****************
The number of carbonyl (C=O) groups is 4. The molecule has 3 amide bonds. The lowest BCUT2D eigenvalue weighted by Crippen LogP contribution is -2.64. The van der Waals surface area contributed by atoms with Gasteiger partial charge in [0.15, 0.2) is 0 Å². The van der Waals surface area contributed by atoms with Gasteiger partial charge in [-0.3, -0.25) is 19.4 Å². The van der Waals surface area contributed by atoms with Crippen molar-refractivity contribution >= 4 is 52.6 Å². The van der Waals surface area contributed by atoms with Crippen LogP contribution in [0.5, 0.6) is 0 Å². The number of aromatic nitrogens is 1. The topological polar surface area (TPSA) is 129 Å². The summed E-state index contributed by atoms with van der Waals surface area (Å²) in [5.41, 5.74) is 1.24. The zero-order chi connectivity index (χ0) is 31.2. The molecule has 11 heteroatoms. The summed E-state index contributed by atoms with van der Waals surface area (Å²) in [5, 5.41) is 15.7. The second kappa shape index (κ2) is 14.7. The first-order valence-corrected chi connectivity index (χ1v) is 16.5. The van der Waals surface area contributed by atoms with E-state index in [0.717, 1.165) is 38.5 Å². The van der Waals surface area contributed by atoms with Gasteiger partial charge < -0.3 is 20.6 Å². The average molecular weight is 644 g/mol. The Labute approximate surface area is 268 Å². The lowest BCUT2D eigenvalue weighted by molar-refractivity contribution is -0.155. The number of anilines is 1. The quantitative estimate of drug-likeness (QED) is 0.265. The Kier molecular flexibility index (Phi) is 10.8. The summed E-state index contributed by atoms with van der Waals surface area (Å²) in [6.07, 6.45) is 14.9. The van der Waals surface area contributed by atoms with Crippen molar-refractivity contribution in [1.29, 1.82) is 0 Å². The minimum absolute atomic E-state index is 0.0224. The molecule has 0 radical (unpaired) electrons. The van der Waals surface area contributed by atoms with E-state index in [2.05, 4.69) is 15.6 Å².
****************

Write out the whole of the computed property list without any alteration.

The number of carbonyl (C=O) groups is 4. The molecule has 3 amide bonds. The lowest BCUT2D eigenvalue weighted by Crippen LogP contribution is -2.64. The van der Waals surface area contributed by atoms with Gasteiger partial charge in [0.15, 0.2) is 0 Å². The van der Waals surface area contributed by atoms with Gasteiger partial charge in [-0.3, -0.25) is 19.4 Å². The van der Waals surface area contributed by atoms with Crippen molar-refractivity contribution >= 4 is 52.6 Å². The van der Waals surface area contributed by atoms with Crippen LogP contribution in [0.5, 0.6) is 0 Å². The number of aromatic nitrogens is 1. The topological polar surface area (TPSA) is 129 Å². The summed E-state index contributed by atoms with van der Waals surface area (Å²) in [5.41, 5.74) is 1.24. The zero-order chi connectivity index (χ0) is 31.2. The molecule has 11 heteroatoms. The summed E-state index contributed by atoms with van der Waals surface area (Å²) in [5, 5.41) is 15.7. The second kappa shape index (κ2) is 14.7. The first-order valence-corrected chi connectivity index (χ1v) is 16.5. The van der Waals surface area contributed by atoms with E-state index in [0.717, 1.165) is 38.5 Å². The van der Waals surface area contributed by atoms with Gasteiger partial charge < -0.3 is 20.6 Å². The average molecular weight is 644 g/mol. The Labute approximate surface area is 268 Å². The lowest BCUT2D eigenvalue weighted by molar-refractivity contribution is -0.155. The number of anilines is 1. The quantitative estimate of drug-likeness (QED) is 0.265. The Kier molecular flexibility index (Phi) is 10.8. The summed E-state index contributed by atoms with van der Waals surface area (Å²) in [6.07, 6.45) is 14.9. The van der Waals surface area contributed by atoms with Crippen molar-refractivity contribution in [1.29, 1.82) is 0 Å². The minimum absolute atomic E-state index is 0.0224. The molecule has 0 radical (unpaired) electrons. The van der Waals surface area contributed by atoms with E-state index in [2.05, 4.69) is 15.6 Å².